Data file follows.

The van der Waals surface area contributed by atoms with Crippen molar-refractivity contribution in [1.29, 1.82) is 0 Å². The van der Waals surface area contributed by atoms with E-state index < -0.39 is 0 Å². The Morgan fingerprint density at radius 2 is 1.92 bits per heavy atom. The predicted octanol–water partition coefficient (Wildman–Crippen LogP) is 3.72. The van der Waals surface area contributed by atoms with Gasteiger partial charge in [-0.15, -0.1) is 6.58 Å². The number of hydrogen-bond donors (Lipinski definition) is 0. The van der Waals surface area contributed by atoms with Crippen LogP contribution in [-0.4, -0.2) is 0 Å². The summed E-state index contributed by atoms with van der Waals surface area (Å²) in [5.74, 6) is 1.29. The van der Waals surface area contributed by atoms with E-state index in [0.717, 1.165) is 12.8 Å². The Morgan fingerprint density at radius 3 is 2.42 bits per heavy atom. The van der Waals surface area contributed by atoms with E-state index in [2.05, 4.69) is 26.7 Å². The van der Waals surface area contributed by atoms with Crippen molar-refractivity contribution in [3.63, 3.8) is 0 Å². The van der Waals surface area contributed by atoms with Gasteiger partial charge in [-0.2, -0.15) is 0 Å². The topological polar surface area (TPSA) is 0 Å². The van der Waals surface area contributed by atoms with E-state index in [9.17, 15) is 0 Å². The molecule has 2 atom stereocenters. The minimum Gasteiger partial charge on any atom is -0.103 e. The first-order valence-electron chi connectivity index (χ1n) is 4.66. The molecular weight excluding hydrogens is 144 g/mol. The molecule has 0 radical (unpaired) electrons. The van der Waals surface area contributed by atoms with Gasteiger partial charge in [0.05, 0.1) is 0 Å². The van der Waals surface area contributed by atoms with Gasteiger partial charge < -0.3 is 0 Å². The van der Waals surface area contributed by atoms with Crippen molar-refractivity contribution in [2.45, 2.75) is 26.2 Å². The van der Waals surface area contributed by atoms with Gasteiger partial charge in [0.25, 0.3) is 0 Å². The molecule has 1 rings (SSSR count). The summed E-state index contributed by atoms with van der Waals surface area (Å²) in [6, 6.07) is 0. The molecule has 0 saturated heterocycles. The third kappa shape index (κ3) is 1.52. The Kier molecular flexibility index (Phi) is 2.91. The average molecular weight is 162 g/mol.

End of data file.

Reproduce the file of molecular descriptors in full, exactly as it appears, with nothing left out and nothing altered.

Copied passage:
The van der Waals surface area contributed by atoms with Crippen molar-refractivity contribution in [1.29, 1.82) is 0 Å². The van der Waals surface area contributed by atoms with E-state index < -0.39 is 0 Å². The Morgan fingerprint density at radius 2 is 1.92 bits per heavy atom. The predicted octanol–water partition coefficient (Wildman–Crippen LogP) is 3.72. The van der Waals surface area contributed by atoms with Gasteiger partial charge in [-0.15, -0.1) is 6.58 Å². The number of hydrogen-bond donors (Lipinski definition) is 0. The van der Waals surface area contributed by atoms with Crippen LogP contribution in [-0.4, -0.2) is 0 Å². The summed E-state index contributed by atoms with van der Waals surface area (Å²) in [5.74, 6) is 1.29. The van der Waals surface area contributed by atoms with E-state index in [0.717, 1.165) is 12.8 Å². The Morgan fingerprint density at radius 3 is 2.42 bits per heavy atom. The van der Waals surface area contributed by atoms with E-state index in [2.05, 4.69) is 26.7 Å². The van der Waals surface area contributed by atoms with Crippen molar-refractivity contribution in [3.63, 3.8) is 0 Å². The van der Waals surface area contributed by atoms with Gasteiger partial charge in [-0.2, -0.15) is 0 Å². The topological polar surface area (TPSA) is 0 Å². The van der Waals surface area contributed by atoms with E-state index in [9.17, 15) is 0 Å². The molecule has 2 atom stereocenters. The minimum Gasteiger partial charge on any atom is -0.103 e. The first-order valence-electron chi connectivity index (χ1n) is 4.66. The molecular weight excluding hydrogens is 144 g/mol. The molecule has 0 radical (unpaired) electrons. The van der Waals surface area contributed by atoms with Gasteiger partial charge in [0.05, 0.1) is 0 Å². The van der Waals surface area contributed by atoms with Gasteiger partial charge < -0.3 is 0 Å². The van der Waals surface area contributed by atoms with Crippen molar-refractivity contribution in [2.45, 2.75) is 26.2 Å². The van der Waals surface area contributed by atoms with Gasteiger partial charge in [0.25, 0.3) is 0 Å². The molecule has 1 rings (SSSR count). The summed E-state index contributed by atoms with van der Waals surface area (Å²) in [6, 6.07) is 0. The molecule has 0 saturated heterocycles. The third kappa shape index (κ3) is 1.52. The Kier molecular flexibility index (Phi) is 2.91. The average molecular weight is 162 g/mol.